Interesting that many American supporters of Boeing keep on harping on pilots today not having the skill of manual flying. How do they propose the pilots acquire that skill? Switch off the electrical systems in flight to get real world manual skills?
Or try manual flying in simulators that are not designed to replicate the conditions they faced?
How exactly do the pilots get these skills.?


By maybe spending more than 150 hours in training before being put in an 737 cockpit and relying on Auto-Pilot?

Practising in the SIM would be fine. All pilots should be able to take off complete a circuit and land in instrument conditions without the nannies. They are required to be able to do so by there license - it just seems like it is never practised anymore and that is a failure in regulation.

They should have to be able to do the above every 6 months or so as part of their check rides.
 
Buffalomatt1027
Posts: 381
Joined: Sun Aug 20, 2017 4:02 am

Re: Boeing 737MAX Grounded Worldwide Q2 2019

Sun May 19, 2019 1:26 pm

[quote="maint123"]Interesting that many American supporters of Boeing keep on harping on pilots today not having the skill of manual flying. How do they propose the pilots acquire that skill? Switch off the electrical systems in flight to get real world manual skills?
Or try manual flying in simulators that are not designed to replicate the conditions they faced?

Even with the AA pilots complaints ...... the American airlines pilots like AA WN UA all had pilots that could handle the MAX and the current issues. ET and Lion could not.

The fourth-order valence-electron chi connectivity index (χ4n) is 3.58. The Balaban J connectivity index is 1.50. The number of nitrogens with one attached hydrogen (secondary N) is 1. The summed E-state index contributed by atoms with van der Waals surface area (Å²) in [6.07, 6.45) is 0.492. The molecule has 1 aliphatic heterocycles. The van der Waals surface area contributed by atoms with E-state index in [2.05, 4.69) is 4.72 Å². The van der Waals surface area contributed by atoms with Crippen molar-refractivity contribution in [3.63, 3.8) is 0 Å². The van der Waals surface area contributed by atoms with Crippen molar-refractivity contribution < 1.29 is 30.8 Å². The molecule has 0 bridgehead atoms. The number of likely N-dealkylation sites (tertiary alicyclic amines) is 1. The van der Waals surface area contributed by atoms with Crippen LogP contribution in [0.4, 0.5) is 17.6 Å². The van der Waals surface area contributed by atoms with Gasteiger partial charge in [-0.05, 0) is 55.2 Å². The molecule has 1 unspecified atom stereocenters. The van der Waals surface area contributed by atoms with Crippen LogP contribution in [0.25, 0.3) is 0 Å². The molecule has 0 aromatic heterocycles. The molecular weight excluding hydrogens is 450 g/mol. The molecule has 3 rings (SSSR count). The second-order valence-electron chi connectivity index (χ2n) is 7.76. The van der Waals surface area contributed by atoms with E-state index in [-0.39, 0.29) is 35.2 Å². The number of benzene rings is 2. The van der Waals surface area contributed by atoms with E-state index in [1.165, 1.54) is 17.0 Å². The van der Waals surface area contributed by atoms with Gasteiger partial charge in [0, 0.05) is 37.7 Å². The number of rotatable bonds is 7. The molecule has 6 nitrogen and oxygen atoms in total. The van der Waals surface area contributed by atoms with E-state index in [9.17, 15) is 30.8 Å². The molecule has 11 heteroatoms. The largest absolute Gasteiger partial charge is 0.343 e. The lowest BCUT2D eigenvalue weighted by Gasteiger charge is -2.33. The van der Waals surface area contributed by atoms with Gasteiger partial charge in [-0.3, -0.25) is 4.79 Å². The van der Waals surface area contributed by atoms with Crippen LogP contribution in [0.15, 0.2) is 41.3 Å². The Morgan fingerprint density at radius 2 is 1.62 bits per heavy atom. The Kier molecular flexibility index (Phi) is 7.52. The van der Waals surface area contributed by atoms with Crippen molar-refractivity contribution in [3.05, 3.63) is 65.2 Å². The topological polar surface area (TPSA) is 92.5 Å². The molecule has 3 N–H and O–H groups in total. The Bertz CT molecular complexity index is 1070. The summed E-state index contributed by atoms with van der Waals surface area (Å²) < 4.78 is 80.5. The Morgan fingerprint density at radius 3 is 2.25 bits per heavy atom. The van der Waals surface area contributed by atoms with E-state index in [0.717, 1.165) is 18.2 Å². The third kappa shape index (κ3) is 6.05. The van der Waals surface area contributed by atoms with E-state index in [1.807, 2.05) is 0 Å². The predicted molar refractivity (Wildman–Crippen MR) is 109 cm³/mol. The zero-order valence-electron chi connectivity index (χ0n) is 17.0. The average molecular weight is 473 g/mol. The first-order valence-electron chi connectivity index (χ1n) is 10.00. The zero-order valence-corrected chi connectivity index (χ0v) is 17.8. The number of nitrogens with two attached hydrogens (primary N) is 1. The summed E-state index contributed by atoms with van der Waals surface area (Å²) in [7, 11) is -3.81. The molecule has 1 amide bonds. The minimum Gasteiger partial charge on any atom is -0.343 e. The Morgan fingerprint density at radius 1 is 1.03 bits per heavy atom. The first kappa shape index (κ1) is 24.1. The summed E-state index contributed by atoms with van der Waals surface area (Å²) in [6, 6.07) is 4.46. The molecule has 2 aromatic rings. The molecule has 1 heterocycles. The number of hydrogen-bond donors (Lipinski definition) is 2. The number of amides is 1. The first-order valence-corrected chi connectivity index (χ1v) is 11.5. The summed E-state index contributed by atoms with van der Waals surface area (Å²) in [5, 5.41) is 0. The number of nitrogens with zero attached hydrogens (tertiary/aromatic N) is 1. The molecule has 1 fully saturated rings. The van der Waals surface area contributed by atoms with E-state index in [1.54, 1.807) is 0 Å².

FluidFlow
Posts: 238
Joined: Wed Apr 10, 2019 6:39 am

Re: Boeing 737MAX Grounded Worldwide Q2 2019

Sun May 19, 2019 1:27 pm

morrisond wrote:
mjoelnir wrote:
morrisond wrote:

You missed the part that after the first crash ET had a valid procedure that would have saved the aircraft and ET proceeded to do little or maybe none at all training with their pilots on how to implement it if faced with the same situation.

Just to be clear - (I need to do this on every page) - Boeing was the root cause behind the planes crashing. However if the ET pilots were better trained they should have been able to save the aircraft. Pilots are there to save the aircraft when things go wrong.

They should have known all about MCAS at that point and the procedures that would have saved them. If they had done any of the following they would have probably survived: Not retracting the flaps, failure to maintain proper airspeed and keeping Autothrottle engaged, and not trimming out the control forces before cutting off the Electric Trim System.

They were basically 0 for 3. That is a failure in training and nothing to do with Boeing. These training issues seem to have a worldwide theme - it is not just third world airlines - as evidenced by the many postings on these forums with examples of what new pilots don't know.

This was not a difficult save and should have been easily saveable with the Knowledge the Pilots were supposed to have with there type rating. It's not as those the tail fell off or there was a fire or an uncontained engine failure severed all the hydraulics in one wing.

If they had taken full manual control (auto throttle off, AP off, Electric Trim off) the Plane was perfectly flyable and it should not be considered a stretch that a pilot can do that.

BTW Airbus pilots are required to perform at the same standard and Airbus is assuming as part of there design certification that 320 Pilots can fly in direct law mode (basically the same as 737 Manual flight) and have to control thrust manually and even have to use a trim wheel if things go wrong.